Donald Ferguson, born in 1866, died in 1876.
Elizabeth Jane Ferguson, born in 1869, died in 1939, married Joseph Warring in 1892.
John Douglas Ferguson, born in 1872, died in 1963, married Catherine Matheson in 1897.
Marion Alice Ferguson, born in 1874, died in 1943, married Dugald Matheson in 1895.
The initial passenger list for the Blenheim included a Francis Fraser, 22, housemaid from Fort William, who was noted as being “Niece to D Fraser Smith Corran and will be a member of his family,” but the entry was crossed out.
In the subsequent lists there was a Jane Fraser, 20, listed separately in the interim list and arrival lists, but with the family of Duncan Fraser in the embarkation list.
Some compilations of Blenheim passenger lists identify Jane Fraser as “a sister of Mrs Duncan Fraser” (e.g. Pukehou). While this description does not appear in any of the contemporary lists prepared by the New Zealand Company, Pukehou and supporting information confirms that Jane was the sister of Marjory Fraser.
Jane Fraser married Thomas Crosbie on 7 February 1842 in Wanganui.
Thomas Crosbie was a shoemaker, a widower who had emigrated in 1841 from Scotland, but his wife and newborn daughter died on the voyage. They travelled on the Lord William Bentinck, which left Gravesend on 8 January 1841 and arrived in Wellington on 24 May 1841. The passenger list included Thomas and Isabella Crosbie and two children, but Isabella died on 8 February 1841 aged 28, and Janet Crosbie died on 4 March 1841 aged 6 months. Thomas and Isabella’s son William, born in 1836, survived the voyage. Thomas Crosbie was born on 15 October 1811 at Thornhill, Dumfrieshire, Scotland.
Jane and Thomas had seven children between 1844 and 1853, but then Thomas and his eldest son William went to the goldfields at Ballarat. Jane and six children followed them not long afterwards, travelling on the Penyard Park in October 1853, and another child was born in Ballarat in 1855.
Jane Fraser died at Ballarat on 10 June 1856, aged 36, of typhus fever. The registration record noted that she was the daughter of Alexander Fraser, publican, Fort Augustus, Inverness, Scotland, and Elizabeth Fraser; she was born at Fort Augustus, and had been in Victoria for 2 years and 9 months; and she was married at “Peatire, Wangui” [Petre, Wanganui], New Zealand at the age of 22 to Thomas Crosbie. Jane’s living children were Thomas, 10; John, 9; Gordon, 7; James, 6; Alexander, 4; Isabella, 3; and Alexandrina, 14 months. The informant was Thomas Crosbie, miner, Ballarat.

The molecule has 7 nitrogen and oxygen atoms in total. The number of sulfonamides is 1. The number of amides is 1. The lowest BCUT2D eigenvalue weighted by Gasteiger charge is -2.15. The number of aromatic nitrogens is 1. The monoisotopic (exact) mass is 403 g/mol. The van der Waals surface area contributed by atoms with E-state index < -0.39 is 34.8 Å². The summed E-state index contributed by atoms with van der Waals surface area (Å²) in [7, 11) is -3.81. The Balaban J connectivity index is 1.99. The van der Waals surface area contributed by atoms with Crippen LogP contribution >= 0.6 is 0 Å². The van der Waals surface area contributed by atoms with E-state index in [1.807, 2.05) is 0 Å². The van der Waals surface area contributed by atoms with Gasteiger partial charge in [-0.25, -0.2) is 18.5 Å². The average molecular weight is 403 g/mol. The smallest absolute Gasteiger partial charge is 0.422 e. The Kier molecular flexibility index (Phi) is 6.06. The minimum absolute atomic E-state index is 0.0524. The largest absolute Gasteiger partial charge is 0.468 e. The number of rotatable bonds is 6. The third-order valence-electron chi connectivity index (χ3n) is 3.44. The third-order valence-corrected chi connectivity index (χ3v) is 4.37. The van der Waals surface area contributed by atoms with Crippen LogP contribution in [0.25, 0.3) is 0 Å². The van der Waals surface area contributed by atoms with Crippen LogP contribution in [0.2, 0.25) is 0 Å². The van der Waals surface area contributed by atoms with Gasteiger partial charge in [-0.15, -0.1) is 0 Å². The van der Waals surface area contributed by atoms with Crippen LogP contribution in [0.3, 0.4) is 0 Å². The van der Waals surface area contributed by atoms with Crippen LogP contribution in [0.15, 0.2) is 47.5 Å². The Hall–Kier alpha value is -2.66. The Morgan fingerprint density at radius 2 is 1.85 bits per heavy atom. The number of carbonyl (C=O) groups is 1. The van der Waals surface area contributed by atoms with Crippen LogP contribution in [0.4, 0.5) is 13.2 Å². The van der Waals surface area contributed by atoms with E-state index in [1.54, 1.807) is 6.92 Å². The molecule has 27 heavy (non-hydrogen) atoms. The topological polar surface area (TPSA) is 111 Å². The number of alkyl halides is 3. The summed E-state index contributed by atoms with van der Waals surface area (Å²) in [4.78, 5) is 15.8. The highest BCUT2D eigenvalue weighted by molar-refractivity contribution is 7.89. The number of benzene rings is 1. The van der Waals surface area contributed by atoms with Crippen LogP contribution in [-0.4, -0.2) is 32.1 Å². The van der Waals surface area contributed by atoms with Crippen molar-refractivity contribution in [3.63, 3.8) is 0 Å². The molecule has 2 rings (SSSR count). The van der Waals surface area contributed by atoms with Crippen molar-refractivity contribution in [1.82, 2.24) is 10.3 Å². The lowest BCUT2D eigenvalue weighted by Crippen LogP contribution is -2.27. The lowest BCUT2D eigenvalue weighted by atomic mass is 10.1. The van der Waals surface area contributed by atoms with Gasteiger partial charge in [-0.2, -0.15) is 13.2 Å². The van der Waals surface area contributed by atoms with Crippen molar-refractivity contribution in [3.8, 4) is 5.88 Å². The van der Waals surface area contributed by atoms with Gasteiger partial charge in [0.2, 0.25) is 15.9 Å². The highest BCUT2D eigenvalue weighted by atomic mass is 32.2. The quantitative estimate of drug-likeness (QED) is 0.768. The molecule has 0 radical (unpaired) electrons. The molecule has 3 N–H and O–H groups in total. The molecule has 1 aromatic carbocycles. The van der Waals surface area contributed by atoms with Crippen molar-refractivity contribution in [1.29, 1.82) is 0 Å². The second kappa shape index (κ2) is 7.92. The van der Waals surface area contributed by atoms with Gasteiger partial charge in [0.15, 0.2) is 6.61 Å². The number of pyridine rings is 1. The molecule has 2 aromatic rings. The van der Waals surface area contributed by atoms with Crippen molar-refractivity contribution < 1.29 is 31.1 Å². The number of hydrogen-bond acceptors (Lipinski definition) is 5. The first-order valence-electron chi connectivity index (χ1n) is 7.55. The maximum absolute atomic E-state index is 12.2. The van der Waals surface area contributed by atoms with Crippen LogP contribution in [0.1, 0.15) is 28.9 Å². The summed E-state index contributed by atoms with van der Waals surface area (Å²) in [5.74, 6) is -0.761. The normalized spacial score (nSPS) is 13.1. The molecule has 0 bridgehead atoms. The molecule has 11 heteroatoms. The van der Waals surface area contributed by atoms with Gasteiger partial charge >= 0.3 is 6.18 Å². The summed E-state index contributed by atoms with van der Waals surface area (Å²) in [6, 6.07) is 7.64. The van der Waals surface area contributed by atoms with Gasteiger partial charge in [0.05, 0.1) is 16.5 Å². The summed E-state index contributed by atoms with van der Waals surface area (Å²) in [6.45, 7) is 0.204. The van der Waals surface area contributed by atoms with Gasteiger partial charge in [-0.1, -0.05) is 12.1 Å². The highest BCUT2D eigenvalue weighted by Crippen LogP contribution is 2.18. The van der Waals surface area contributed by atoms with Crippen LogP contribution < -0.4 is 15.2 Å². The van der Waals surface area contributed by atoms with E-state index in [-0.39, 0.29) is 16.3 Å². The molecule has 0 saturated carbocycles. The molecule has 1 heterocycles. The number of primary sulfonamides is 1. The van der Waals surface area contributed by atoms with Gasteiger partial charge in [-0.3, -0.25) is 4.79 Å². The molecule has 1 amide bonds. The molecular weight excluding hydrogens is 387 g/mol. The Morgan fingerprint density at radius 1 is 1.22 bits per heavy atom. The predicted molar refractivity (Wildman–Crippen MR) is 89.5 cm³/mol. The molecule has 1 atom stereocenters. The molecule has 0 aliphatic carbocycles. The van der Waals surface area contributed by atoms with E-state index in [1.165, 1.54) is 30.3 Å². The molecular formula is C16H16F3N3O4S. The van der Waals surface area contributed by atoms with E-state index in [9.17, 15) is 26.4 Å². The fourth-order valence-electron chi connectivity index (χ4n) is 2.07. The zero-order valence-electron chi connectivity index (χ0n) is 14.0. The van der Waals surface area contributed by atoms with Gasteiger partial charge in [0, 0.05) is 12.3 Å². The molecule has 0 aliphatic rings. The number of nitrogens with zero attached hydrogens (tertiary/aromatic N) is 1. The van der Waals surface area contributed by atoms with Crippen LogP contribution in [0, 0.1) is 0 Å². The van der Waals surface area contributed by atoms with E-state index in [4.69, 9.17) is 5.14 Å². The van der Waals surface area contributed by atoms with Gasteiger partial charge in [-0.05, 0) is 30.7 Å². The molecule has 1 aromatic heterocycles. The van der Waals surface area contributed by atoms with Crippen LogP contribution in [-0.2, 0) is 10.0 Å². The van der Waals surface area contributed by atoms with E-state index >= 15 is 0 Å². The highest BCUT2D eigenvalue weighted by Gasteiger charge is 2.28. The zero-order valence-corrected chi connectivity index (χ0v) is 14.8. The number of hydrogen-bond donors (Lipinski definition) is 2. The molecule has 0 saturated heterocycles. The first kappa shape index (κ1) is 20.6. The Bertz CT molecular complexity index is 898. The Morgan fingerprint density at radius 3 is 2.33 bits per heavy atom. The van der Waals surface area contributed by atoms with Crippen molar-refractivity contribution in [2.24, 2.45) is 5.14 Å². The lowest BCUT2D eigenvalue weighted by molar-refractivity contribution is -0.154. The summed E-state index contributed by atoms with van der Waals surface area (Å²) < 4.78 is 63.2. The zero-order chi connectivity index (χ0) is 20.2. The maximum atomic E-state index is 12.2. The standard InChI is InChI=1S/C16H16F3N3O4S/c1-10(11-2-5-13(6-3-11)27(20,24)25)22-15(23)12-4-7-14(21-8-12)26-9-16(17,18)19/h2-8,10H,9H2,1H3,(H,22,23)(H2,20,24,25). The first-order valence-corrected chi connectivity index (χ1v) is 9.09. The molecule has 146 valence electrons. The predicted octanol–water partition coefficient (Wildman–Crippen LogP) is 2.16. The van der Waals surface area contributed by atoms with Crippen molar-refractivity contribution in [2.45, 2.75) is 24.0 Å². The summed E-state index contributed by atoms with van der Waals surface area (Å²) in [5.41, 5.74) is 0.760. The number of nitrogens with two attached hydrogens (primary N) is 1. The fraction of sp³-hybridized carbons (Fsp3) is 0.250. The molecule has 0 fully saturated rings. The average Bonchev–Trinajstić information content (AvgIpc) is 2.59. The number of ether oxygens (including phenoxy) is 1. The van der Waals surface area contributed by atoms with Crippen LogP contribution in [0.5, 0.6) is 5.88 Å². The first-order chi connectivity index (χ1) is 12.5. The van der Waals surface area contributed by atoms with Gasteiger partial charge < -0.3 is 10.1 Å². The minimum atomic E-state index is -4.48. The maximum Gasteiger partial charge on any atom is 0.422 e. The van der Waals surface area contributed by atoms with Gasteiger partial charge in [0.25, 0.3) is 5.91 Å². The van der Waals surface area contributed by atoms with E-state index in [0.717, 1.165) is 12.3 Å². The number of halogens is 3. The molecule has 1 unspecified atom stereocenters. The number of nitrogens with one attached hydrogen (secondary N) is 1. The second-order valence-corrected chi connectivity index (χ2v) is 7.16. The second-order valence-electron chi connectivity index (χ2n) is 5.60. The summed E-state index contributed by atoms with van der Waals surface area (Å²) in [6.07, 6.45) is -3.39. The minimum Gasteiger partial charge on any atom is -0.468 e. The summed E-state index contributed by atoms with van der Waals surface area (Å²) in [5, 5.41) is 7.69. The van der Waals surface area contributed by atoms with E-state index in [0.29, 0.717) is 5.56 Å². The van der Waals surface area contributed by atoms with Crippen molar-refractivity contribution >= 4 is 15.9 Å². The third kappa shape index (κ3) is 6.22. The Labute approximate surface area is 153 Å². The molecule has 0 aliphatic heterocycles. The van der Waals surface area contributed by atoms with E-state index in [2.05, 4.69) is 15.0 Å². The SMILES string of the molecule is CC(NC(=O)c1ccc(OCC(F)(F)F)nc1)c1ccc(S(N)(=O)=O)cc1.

Thomas returned to New Zealand with some of the children and died in Dunedin on 3 January 1865. Donald Fraser went to Ballarat, possibly in the late 1870s and brought back one of the daughters, possibly Isabella Jane, who is buried at the Fraser Cemetery.
William Crosbie remained in Victoria, and married Margaret Speedy in Ballarat in 1868. He died in Ballarat in 1886.
Jane and Thomas had at least nine children, including:
Alexander Crosbie, born in 1844, died in 1844.
Thomas Crosbie, born in 1846, died in 1883, married Emma Louisa Hillyer, previously Lovegrove, in 1880.
John Hugh Crosbie, born in 1847, died in 1914 in Ballarat, Victoria, married Eliza McElwee, formerly Nicoll, previously Mullin, previously Williams, in 1883 in Victoria.
Bernard Gordon Crosbie, born in 1848, died in 1896, married Fanny Gell [Hill?] in 1883.
James Crosbie, born in 1849, died in 1894 in Queensland, married Jane Dagmore Rowe in 1884 in Queensland.
Alexander Crosbie, born in 1851, died in 1898 in New South Wales, married Emma Collier in 1890 in Victoria.
Isabella Jane Crosbie, born in 1853, died in 1943.
Alexandrina Forbes Crosbie, born in 1855 in Ballarat, Victoria, died in 1863 [possibly under the name of Elizabeth Crosbie].
John Ferguson, 22, joiner, was included on the embarkation and arrival lists for the Blenheim.
A John Ferguson from Skye, 50, miller and wright, with his (unamed) wife of 46 and 2 children, was included in the additions to initial passenger list for the Blenheim, but this family was not on the subsequent lists. Also on the embarkation and arrival lists was the family of Donald Ferguson, origin not identified.
In Jessie Campbell’s Journal of the voyage, John MacFarlane was described as “very stout”, and “a great, vulgar, harmless beast of a man.” On 18 November 1840 she noted, “Mr Macfarlane absent again today I hear his illness is occasioned by his being quite drunk in his cabin last night,” and two days later, “Mr Macfarlane obliged to go to bed before dinner again, his mind they say is not quite right. Dr Campbell says it is a slight attack of delerium tremens.” Over the next few days she reported on John MacFarlane’s paranoia over losing his land deeds, and claims of theft of his clothes, and thereafter the Journal notes his progress or lack of it in regaining good health.
At one point in her Journal, Jessie Campbell notes that J.B.S. (Mrs MacDonald) took a great deal of interest in John MacFarlane because he was “the only other lowlander on board”, apart from the captain. On 6 December 1840 Jessie Campbell reported, “Poor Macfarlane consulting Capt Gray what he could advise him to do on arriving in N Zealand; thought himself his best plan would be to marry some decent well-behaved woman that would take care of him, he was afraid he could have no choice but to take one of the emigrants, a great deal of laughing and joking about this after dinner today.”
No further information has been established for John MacFarlane.